This ward, which hosts the soon-to-be gutted shipbuilding facility run by BAE, is bordered to the South by St Thomas Ward, where the same report shows that more than four in ten kids live in poverty.
It was St Thomas Ward which I visited on a cold Friday in early November to meet the people running an emergency food bank. The staff and volunteers at the centre, who give up their time to help those in need, are struggling to keep up with demand as more families than ever come in need of emergency food parcels.
At the foodbank I met John. He was now volunteering after receiving help from the food bank at a time in his life when he had lots of problems. By degrees he'd lost his good job, his accomodation, developed a drug habit and drifted into street drinking, until his life was in a very dark place.
He told me he thought that a lack of food was the least of his worries: he could always scavenge or beg. But he realised that he eventually needed to get back to a 'normal life' and regular meals, or he would die.
I also met Mary, a single parent who just can't keep up with the expense of clothing and feeding her children, and often goes without food herself so her kids can eat. For her, the food bank was a lifeline at a time of desperation.
Figures from across the South East, which have previously been released by the Trussell Trust
and will soon be updated in a report I'm writing at the moment, clearly show that John and Mary’s cases are part of a national trend which sees more and more families relying on food handouts to get by. 
Indeed there’s little doubt that this Christmas will see more parents seeking help to feed their kids than there at any other time in recent history.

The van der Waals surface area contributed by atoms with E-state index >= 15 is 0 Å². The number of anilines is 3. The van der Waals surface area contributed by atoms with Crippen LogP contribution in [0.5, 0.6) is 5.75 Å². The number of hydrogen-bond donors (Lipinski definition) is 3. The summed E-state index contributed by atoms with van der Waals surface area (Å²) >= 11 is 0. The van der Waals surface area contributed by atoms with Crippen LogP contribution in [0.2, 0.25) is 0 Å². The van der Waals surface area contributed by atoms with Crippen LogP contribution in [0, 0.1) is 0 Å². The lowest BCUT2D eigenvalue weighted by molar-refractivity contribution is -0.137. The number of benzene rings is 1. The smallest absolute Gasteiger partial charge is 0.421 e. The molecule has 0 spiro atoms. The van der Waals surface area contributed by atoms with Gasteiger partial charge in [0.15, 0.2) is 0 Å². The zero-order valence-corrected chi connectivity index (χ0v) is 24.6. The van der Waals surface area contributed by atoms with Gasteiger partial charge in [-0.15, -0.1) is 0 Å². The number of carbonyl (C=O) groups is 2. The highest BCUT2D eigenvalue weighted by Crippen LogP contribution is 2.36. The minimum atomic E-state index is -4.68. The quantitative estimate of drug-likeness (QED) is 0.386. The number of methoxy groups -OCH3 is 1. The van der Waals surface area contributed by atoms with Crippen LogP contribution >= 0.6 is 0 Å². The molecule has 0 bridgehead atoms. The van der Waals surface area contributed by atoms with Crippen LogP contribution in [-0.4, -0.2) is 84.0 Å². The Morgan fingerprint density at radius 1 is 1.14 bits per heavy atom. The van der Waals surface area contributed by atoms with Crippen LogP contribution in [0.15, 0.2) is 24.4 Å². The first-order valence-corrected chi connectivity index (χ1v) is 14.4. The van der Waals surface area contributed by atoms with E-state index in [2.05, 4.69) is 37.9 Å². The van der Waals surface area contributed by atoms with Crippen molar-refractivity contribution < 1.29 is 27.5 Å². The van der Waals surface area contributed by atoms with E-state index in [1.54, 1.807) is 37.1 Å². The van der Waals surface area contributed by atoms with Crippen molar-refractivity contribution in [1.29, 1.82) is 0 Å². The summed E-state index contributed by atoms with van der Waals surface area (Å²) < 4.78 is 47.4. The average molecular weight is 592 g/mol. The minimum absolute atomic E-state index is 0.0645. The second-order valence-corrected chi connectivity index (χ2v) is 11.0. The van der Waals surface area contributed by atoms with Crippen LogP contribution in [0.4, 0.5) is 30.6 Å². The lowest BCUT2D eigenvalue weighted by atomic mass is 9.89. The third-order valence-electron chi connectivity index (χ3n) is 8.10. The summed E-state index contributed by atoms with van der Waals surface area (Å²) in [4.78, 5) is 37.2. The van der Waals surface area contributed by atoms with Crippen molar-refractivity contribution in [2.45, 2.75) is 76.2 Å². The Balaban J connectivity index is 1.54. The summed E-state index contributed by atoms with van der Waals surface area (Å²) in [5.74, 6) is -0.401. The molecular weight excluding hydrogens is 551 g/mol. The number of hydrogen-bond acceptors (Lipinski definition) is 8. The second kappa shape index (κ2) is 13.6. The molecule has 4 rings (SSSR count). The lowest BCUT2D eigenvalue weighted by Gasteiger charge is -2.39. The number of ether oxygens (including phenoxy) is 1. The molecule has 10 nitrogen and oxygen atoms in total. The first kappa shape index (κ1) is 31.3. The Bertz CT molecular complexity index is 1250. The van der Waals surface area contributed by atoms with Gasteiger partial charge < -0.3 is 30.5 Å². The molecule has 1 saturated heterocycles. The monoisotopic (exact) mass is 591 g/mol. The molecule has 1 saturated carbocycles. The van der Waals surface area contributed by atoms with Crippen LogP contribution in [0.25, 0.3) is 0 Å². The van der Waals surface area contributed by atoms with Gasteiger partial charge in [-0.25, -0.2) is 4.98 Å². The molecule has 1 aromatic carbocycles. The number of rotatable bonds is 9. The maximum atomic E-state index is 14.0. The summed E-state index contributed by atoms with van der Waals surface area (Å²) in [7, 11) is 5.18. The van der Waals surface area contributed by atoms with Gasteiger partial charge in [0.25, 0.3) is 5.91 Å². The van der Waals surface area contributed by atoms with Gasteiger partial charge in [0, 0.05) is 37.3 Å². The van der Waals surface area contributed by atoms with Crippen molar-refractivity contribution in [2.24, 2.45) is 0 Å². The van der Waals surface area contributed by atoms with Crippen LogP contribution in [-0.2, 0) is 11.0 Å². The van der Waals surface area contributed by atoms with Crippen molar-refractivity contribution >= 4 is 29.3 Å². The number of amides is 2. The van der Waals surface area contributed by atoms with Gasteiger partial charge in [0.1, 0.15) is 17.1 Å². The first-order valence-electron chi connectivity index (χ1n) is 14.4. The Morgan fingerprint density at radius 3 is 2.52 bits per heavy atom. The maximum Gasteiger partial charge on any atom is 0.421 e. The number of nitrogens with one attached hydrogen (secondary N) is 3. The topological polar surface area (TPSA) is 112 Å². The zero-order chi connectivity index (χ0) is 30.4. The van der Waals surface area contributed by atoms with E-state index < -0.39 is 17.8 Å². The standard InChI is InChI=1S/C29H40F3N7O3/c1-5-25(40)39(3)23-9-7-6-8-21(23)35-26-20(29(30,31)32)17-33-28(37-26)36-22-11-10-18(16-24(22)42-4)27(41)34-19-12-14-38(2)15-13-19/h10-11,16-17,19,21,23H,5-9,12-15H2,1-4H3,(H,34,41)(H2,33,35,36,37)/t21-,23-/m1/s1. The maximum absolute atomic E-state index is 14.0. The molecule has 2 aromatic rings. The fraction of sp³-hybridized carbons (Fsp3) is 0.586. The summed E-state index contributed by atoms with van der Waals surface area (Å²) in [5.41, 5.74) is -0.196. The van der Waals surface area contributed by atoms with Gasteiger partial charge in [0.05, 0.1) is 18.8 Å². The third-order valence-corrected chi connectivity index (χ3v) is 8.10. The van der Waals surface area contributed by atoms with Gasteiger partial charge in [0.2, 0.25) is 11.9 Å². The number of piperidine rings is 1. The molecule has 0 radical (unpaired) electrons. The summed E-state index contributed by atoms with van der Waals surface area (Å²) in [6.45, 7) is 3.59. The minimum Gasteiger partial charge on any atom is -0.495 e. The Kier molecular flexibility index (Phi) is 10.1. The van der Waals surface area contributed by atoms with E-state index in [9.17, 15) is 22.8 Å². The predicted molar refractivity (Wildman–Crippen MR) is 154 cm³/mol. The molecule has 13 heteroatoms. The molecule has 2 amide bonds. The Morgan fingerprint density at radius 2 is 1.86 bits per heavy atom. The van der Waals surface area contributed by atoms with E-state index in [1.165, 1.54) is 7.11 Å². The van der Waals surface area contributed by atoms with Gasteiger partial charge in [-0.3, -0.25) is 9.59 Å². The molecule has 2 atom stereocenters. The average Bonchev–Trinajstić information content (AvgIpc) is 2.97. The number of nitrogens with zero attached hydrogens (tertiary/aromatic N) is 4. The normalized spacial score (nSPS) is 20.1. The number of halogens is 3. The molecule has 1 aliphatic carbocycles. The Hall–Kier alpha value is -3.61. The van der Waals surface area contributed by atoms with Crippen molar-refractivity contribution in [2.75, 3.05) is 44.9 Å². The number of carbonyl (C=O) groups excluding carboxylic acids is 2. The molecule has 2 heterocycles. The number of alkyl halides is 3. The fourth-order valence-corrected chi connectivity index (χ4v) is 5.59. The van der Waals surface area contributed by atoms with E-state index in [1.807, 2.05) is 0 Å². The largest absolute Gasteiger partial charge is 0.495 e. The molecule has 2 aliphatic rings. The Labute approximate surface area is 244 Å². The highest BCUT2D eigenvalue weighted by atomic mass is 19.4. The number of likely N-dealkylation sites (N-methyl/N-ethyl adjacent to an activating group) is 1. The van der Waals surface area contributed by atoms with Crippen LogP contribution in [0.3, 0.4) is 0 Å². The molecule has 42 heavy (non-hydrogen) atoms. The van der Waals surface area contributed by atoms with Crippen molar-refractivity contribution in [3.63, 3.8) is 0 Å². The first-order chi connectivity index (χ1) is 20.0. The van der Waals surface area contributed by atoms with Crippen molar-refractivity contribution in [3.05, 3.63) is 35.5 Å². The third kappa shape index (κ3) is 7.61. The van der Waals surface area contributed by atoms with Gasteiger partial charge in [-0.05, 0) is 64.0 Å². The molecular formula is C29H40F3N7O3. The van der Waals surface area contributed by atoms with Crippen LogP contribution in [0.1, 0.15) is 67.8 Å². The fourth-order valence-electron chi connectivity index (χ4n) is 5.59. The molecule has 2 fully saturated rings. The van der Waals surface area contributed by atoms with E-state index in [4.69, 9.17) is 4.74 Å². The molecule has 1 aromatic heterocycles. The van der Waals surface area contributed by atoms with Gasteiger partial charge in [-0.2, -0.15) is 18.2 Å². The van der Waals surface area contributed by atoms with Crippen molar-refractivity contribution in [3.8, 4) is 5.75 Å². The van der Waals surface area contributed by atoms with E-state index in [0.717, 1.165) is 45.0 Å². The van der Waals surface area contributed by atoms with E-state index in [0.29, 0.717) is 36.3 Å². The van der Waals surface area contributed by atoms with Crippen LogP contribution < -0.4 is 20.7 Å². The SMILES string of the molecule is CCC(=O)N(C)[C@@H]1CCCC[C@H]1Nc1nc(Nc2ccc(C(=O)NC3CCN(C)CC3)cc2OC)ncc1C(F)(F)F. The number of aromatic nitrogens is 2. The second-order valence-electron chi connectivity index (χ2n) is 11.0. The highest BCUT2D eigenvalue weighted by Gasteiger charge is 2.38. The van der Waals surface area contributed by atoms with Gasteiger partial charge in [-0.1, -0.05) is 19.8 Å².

Lord Freud, a millionaire ex-investment manager and, of course, a government minister said earlier this year
that the nationwide rise in food bank use was simply a response to increased 'supply'. But this flippant remark belies the fact that food banks are, in fact, responding to a cost of living crisis that the government is responsible for overseeing.
Despite what many people think food banks aren’t places where you can just turn up and get free food whenever you want. Indeed nearly all food banks work on a system of referrals from a professional (like a doctor or Citizens' Advice Bureau) and the vast majority put a strict limit on the amount of food parcels anyone is allowed.
According to the Trussell Trust
355,985 people received a minimum of three days’ emergency food from their foodbanks between April - September this year, compared to 113,264 bin the same period last year. Of those helped in the last six months, over 120,000 (35 percent) were children.
A total of 65,177 people (19%) were referred to Trussell Trust foodbanks due to benefit changes between April and September 2013, compared to almost 14,897 (14%) in same period last year. 117,442 people (35%)were referred due to benefit delay, compared to 35,597 (33%) last year.
Behind these shocking statistics are thousands of people living on the edge. Some will be struggling because of a sudden change in their circumstances, others will have experienced long, cold, hungry winters before. For many of the people of Charles Dickens ward in Portsmouth this Christmas will be harder than any other in living memory.
Young families will be feeling the squeeze of wages stagnating and jobs being lost, those reliant on benefits will have less money in their pockets than before and pensioners will, once again, be worrying about whether they can afford their fuel bills.
Amid all of the talk of an economic recovery it’s worth considering whose benefiting from the UK’s return to growth. The people of Charles Dickens ward, and indeed the many thousands of people across my constituency who can’t afford to put on the heating or put decent food on their plates, know that the economy still isn’t working for them.